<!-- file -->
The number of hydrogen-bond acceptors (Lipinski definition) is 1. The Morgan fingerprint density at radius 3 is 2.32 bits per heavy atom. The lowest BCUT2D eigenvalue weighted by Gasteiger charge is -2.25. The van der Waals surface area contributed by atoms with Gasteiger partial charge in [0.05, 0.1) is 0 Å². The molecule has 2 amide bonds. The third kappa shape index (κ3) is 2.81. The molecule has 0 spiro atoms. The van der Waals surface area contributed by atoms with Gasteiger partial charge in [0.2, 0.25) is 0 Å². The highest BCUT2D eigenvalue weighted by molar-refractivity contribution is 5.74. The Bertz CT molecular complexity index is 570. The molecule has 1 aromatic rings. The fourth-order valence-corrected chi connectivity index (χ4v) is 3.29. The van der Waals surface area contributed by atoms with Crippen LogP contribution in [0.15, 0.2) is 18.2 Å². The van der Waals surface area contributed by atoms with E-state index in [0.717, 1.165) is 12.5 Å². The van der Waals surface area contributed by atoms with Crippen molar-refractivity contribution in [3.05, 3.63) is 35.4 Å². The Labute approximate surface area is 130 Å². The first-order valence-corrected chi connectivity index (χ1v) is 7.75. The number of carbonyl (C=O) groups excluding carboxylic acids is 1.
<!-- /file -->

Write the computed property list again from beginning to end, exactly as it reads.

The number of hydrogen-bond acceptors (Lipinski definition) is 1. The Morgan fingerprint density at radius 3 is 2.32 bits per heavy atom. The lowest BCUT2D eigenvalue weighted by Gasteiger charge is -2.25. The van der Waals surface area contributed by atoms with Gasteiger partial charge in [0.05, 0.1) is 0 Å². The molecule has 2 amide bonds. The third kappa shape index (κ3) is 2.81. The molecule has 0 spiro atoms. The van der Waals surface area contributed by atoms with Gasteiger partial charge in [0.2, 0.25) is 0 Å². The highest BCUT2D eigenvalue weighted by molar-refractivity contribution is 5.74. The Bertz CT molecular complexity index is 570. The molecule has 1 aromatic rings. The fourth-order valence-corrected chi connectivity index (χ4v) is 3.29. The van der Waals surface area contributed by atoms with Crippen LogP contribution in [0.15, 0.2) is 18.2 Å². The van der Waals surface area contributed by atoms with E-state index in [0.717, 1.165) is 12.5 Å². The van der Waals surface area contributed by atoms with Crippen molar-refractivity contribution in [3.05, 3.63) is 35.4 Å². The Labute approximate surface area is 130 Å². The first-order valence-corrected chi connectivity index (χ1v) is 7.75. The number of carbonyl (C=O) groups excluding carboxylic acids is 1.